Wednesday, May 08, 2013

Ray Harryhausen June 29, 1920 – May 7, 2013





Although many other wargamers will no doubt be celebrating his life I really cannot let the passing of Ray Harryhausen pass without comment.

Along with another recent loss, Gerry Anderson, he defined much of my life when I was a child in the sixties. I think the first film I saw of his, on television, was The First Men in the Moon (1964), in black and white of course.  The first of his films I saw in colour was the peerless Jason and the Argonauts (1963) on my uncle's colour TV in the late sixties.  The amazing creatures and the sun-drenched Mediterranean scenery left me with an appreciation of these sorts of films that continues to this day and on a wargaming front is reflected in my Argonauts project.

I loved his three Sinbad films too and the dinosaur work on Hammer's One Million Years BC (1966).  I only saw the latter,  The Valley of Gwangi (1969) and his last film, Clash of the Titans (1981) at the cinema but have all his major film's on DVD.

  So, a review...

The 7th Voyage of Sinbad (1958)



The template for all that followed.




Best Creature: The cyclops!  I even painted my own version!




Babe: Katherine Grant in figure hugging crop tops.




Do I own the soundtrack?  Yes! A great score by Bernard Hermann.  Harryhausen didn't want Hermann originally but changed his mind when he heard the score,  They went on to do three more films together. I have an excellent recording of the score played by the Royal Scottish National Orchestra conducted by John Debney.


Mysterious Island (1961)




Parts of the opening were filmed in Shepperton Church Square about two miles from where I lived when I was young. A giant crab, Herbert Lom as Captain Nemo and the Nautilus!  Excellent!


The gorgeous Beth Rogan gets menaced by a very big chicken


Best Creature:  The Phororhacos.  Great interaction between the live actors and the model in this sequence.




Babe: Beth Rogan (who I have met) in a very un-Victorian doeskin top and shorts. Splendid!




Do I own the soundtrack?  Yes! Another great score by Bernard Hermann.  Minor key brass fanfares!  Crashing percussion! Excellent!


Jason and the Argonauts (1963)




What can you say. His finest film!  A real galley, some superb Mediterranean locations and a great supporting cast.




Best creature:  The skeleton fight still holds up well today.  I saw the actual skeletons once at an exhibition at the BFI and they were very small but the sinister character Harryhausen conveyed in them by slightly caricaturing real skulls is impressive.  Talos a close second.




Babe: Nancy Kovacks as a slutty looking Medea; especially in the palace dance.  A pre-Goldfinger Honor Blackman scores highly too.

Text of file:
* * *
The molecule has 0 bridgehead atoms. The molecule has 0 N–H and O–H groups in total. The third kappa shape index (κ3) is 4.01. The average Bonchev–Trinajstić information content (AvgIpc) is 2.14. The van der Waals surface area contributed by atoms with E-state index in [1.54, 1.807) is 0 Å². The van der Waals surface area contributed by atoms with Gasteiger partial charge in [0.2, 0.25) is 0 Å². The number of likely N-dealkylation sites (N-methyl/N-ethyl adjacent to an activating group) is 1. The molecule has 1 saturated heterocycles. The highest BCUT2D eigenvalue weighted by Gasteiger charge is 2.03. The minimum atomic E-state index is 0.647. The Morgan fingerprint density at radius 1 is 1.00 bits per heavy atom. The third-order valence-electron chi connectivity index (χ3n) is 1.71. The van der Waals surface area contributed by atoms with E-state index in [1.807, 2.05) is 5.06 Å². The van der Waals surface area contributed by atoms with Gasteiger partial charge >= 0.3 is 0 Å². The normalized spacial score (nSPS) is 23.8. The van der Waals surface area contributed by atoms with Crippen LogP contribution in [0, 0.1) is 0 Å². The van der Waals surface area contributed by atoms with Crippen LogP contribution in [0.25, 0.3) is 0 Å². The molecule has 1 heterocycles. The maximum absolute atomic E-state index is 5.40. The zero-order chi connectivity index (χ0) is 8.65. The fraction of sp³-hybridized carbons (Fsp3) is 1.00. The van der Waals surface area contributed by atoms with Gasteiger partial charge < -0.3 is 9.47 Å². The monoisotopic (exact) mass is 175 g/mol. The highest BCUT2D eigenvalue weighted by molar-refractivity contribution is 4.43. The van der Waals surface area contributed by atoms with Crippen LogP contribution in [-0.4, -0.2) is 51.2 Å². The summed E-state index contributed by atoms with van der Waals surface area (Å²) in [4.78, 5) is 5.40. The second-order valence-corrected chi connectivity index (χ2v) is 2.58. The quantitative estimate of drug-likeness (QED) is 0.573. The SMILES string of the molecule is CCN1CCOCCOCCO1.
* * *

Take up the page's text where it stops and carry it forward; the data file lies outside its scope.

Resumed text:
Do I own the soundtrack?  Yes!  Another excellent rerecording of the whole score by the Sinfonia of London under Bruce Broughton.


First Men in the Moon (1964)




Quite a steampunk one this, with an excellent Victorian spaceship.




Best creature:  Only the Selenites in this but I found them really creepy when I was small.  The first really alien looking aliens I had seen on screen.




Babe:  Martha Hyer was the sole female interest but a very interesting female she was too, especially in the Victorian lingerie shots they took for publicity purposes (the outfit, sadly, never appeared on screen).




Do I own the Soundtrack?  Laurie (The Avengers) Johnson came on board for this when Bernard Hermann wanted twice the fee that he had been paid for Jason and the Argonauts. Johnson's score does sound quite a lot like Bernard Hermann.  No soundtrack album is available but I do have a short suite from it on a London Symphony Orchestra space album compilation.


One Million Years BC (1966)




A Hammer, rather than a Harryhausen, production I saw it as a boy because of the dinosaurs.  The other attractions of the film became apparent in due course.




Best Creature:  It had to be the Triceratops; my favourite dinosaur of all time, then as now!


Simply the finest publicity still of any actress in the history of cinema!


Babe:  What can I say?  Utter perfection!




Do I own the soundtrack?  Again, this isn't available but there is a suite of Mario Nascimbene's music from it on one of those City of Prague Philharmonic's compilations which I do have.  Nascimbene's is best known for his stirring score to the Kirk Douglas/Tony Curtis epic The Vikings. 


The Valley of Gwangi (1969)




Dinosaurs in the wild west.  What's not to like?




Best creature:  Gwangi himself, a sort of super Allosaurus, although the Styracosurus and the prehistoric horse were good too.   The scenes where the cowboys rope Gwangi are brilliantly done. 




Babe:  Miss Israel 1960 Gila Golan is never less than gorgeous throughout.




Do I own the soundtrack?  Yes. Again, the City of Prague Philharmonic have recorded extended highlights of Jerome (The Big Country) Moross' score.


The Golden Voyage of Sinbad (1973)




Tom Baker as the baddie, more Arabian high jinks and a host of creatures mark Harryhausen's return to Sinbad after fifteen years.